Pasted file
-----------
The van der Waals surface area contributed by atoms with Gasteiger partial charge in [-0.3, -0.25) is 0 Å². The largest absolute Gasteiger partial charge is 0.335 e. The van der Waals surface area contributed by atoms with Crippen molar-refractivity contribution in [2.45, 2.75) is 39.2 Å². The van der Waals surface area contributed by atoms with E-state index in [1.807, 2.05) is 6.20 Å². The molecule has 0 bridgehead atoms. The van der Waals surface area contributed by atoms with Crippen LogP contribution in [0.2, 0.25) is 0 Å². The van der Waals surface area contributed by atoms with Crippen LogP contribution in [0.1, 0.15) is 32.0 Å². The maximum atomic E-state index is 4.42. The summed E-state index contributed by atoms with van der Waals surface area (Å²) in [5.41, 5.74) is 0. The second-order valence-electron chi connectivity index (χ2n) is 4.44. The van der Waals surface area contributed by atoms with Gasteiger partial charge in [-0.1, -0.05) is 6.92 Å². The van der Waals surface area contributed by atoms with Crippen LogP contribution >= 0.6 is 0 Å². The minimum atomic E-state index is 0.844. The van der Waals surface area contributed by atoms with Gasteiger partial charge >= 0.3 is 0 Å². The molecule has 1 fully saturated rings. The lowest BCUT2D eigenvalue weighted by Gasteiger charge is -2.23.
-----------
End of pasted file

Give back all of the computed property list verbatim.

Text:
The van der Waals surface area contributed by atoms with Gasteiger partial charge in [-0.3, -0.25) is 0 Å². The largest absolute Gasteiger partial charge is 0.335 e. The van der Waals surface area contributed by atoms with Crippen molar-refractivity contribution in [2.45, 2.75) is 39.2 Å². The van der Waals surface area contributed by atoms with E-state index in [1.807, 2.05) is 6.20 Å². The molecule has 0 bridgehead atoms. The van der Waals surface area contributed by atoms with Crippen LogP contribution in [0.2, 0.25) is 0 Å². The van der Waals surface area contributed by atoms with Crippen LogP contribution in [0.1, 0.15) is 32.0 Å². The maximum atomic E-state index is 4.42. The summed E-state index contributed by atoms with van der Waals surface area (Å²) in [5.41, 5.74) is 0. The second-order valence-electron chi connectivity index (χ2n) is 4.44. The van der Waals surface area contributed by atoms with Gasteiger partial charge in [-0.1, -0.05) is 6.92 Å². The van der Waals surface area contributed by atoms with Crippen LogP contribution >= 0.6 is 0 Å². The minimum atomic E-state index is 0.844. The van der Waals surface area contributed by atoms with Gasteiger partial charge >= 0.3 is 0 Å². The molecule has 1 fully saturated rings. The lowest BCUT2D eigenvalue weighted by Gasteiger charge is -2.23.